"Everybody looks at T20 cricket and they want to play that format as opposed to playing Tests. It is a matter of choice. Why work for five days if you can work for three hours?” © AFP

“Everybody looks at T20 cricket and they want to play that format as opposed to playing Tests. It is a matter of choice. Why work for five days if you can work for three hours?” © AFP

There are very few people in the world who have the option of not looking up to Joel “The Big Bird” Garner. And most of them are hustling ball in the National Basketball Association league in the United States of America. At 6’ 8”, Garner is, to put it mildly, an imposing figure.

At 63, and currently manager of the West Indies team, Garner is the epitome of the gentle giant characterisation, although batsmen who faced him between 1977 and 1987 would disagree vociferously. Generating steep bounce from a good length from an action that some said had the effect of releasing the ball from the clouds and then breaking toes with a yorker that was decades ahead of its time, Garner was more than a handful in an era when fast bowling was at its most fertile.

He only claimed seven five-wicket hauls in 58 Tests, but that was because the wickets were shared so equitably among the fearsome West Indian quartets of the day. His average of 20.97 is testament to how difficult batsmen found it to score off him, and 259 scalps is no reflection of the clear and present danger he posed. If he was excellent in Tests, Garner was unplayable in One-Day Internationals, the shortest format of the game around in his time. Garner picked up 146 wickets at 18.84 apiece and batsmen managed just 3.09 runs per over against him in the long run.

Today, the manager of the West Indies team is also the president of the Barbados Cricket Association and a director of the West Indies Cricket Board. And, while he did not have much to say to batsmen back in the day – and why would you, when a cold stare could send blood pressure soaring – Garner is now outspoken on a number of issues.

The major one plaguing the West Indies at the moment is the proliferation of Twenty20 leagues and cricket at the cost of the longer forms of the game, especially Test cricket. “I think everybody looks at the Twenty20 cricket and they want to play that format of the game as opposed to playing the longer version of the game, and, you know, it is a matter of choice. Why work for five days if you can work for three hours?” asks Garner. “I think that that’s the mentality and it’s something that we’ve got to try and change in terms of how our players look at the cricket and the type of cricket our players want to play.”

“I don’t think that the players take that little bit extra to do things on their own, and I don’t think that everything can be structured or everything can be done in a… I think that what you have to do is that, it is a responsibility that we have to take where it’s a culture that we have to change and a culture that we have to grow from within the team, where training is an integral part of what we do. When you look at our cricket, we are challenging maybe up to Under-19. If you look at every world competition, when you look at them, West Indies is there. Where we have the challenge is when we go away.”

In Barbados, where Garner can actually put in play some changes to stem the rot, it has not been easy. “My challenges are different from the rest of the region. If you look at the budget for Barbados, it’s maybe five-and-a-half million, six million dollars. If you look at all the other territories which play cricket, you can look at their budgets and you can see how much money they are spending on the developmental stages. My challenges are, in that, we have systems and everything in place, but like everything else, I think that is a lot of organised cricket,” explains Garner.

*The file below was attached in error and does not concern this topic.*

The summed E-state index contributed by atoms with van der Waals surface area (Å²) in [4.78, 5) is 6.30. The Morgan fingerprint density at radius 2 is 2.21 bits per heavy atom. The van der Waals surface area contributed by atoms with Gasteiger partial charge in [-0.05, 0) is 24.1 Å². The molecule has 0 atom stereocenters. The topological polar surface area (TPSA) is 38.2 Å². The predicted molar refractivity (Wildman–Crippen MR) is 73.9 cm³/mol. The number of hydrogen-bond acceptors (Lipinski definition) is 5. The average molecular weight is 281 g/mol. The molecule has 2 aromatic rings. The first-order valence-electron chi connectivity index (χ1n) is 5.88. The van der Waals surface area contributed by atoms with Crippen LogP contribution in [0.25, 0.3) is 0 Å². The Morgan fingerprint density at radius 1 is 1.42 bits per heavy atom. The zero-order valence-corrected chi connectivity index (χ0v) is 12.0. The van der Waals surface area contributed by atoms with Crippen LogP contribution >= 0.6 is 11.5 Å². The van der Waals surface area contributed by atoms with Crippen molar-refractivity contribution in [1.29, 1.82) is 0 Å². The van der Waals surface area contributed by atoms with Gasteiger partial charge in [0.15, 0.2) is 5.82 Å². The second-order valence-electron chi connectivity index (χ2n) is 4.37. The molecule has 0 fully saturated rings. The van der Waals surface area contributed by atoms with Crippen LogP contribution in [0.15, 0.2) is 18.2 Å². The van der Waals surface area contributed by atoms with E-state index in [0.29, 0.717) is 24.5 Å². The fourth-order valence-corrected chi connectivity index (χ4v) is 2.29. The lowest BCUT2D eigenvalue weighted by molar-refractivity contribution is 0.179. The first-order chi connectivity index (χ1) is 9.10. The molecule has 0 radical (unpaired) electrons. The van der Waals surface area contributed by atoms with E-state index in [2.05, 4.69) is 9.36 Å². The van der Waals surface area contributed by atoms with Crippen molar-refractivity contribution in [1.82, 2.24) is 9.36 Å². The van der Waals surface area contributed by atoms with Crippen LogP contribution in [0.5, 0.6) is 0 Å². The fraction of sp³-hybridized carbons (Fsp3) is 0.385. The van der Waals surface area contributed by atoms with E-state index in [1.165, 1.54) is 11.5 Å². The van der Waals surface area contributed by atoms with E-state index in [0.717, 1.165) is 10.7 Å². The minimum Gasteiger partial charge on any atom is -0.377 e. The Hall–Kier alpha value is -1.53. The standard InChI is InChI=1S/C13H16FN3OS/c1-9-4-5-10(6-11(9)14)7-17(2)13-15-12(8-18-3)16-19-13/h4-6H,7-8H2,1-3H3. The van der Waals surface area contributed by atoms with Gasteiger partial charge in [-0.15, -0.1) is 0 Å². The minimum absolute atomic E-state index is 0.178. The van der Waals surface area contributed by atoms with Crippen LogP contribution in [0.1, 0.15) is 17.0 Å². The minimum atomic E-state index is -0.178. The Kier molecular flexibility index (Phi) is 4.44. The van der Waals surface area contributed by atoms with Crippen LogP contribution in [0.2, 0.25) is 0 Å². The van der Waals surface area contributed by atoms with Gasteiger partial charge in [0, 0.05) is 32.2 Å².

“I don’t think that the players take that little bit extra to do things on their own, and I don’t think that everything can be structured or everything can be done in a… I think that what you have to do is that, it is a responsibility that we have to take where it’s a culture that we have to change and a culture that we have to grow from within the team, where training is an integral part of what we do. When you look at our cricket, we are challenging maybe up to Under-19. If you look at every world competition, when you look at them, West Indies is there. Where we have the challenge is when we go away.”

Garner is not entirely sure what can be done to change the landscape, although he is sure that the time to act is now. “Drastic situations call for drastic measures and I think that while T20 cricket is a money-spinner, and a money-earner, if we really want to be on top of the world, we might have to do things a little differently. We must get used to playing the longer version of the game, get people to become more professional, and I think that if we can get them to become more professional, then performances will improve,” he said. “We are fortunate that we can play 10 games now as opposed to five. Is 10 games enough in a year? When I played, I played 20-something or 40-something games in a year playing County cricket, and that is where the strength of the cricket is – the more you play, the more you get accustomed to it, the harder the cricket is, and the more professional you become.”

It’s fairly unusual for anyone in the West Indies to call for professionalism in any walk of life, leave alone cricket. And when the call comes, the question is, is anyone listening?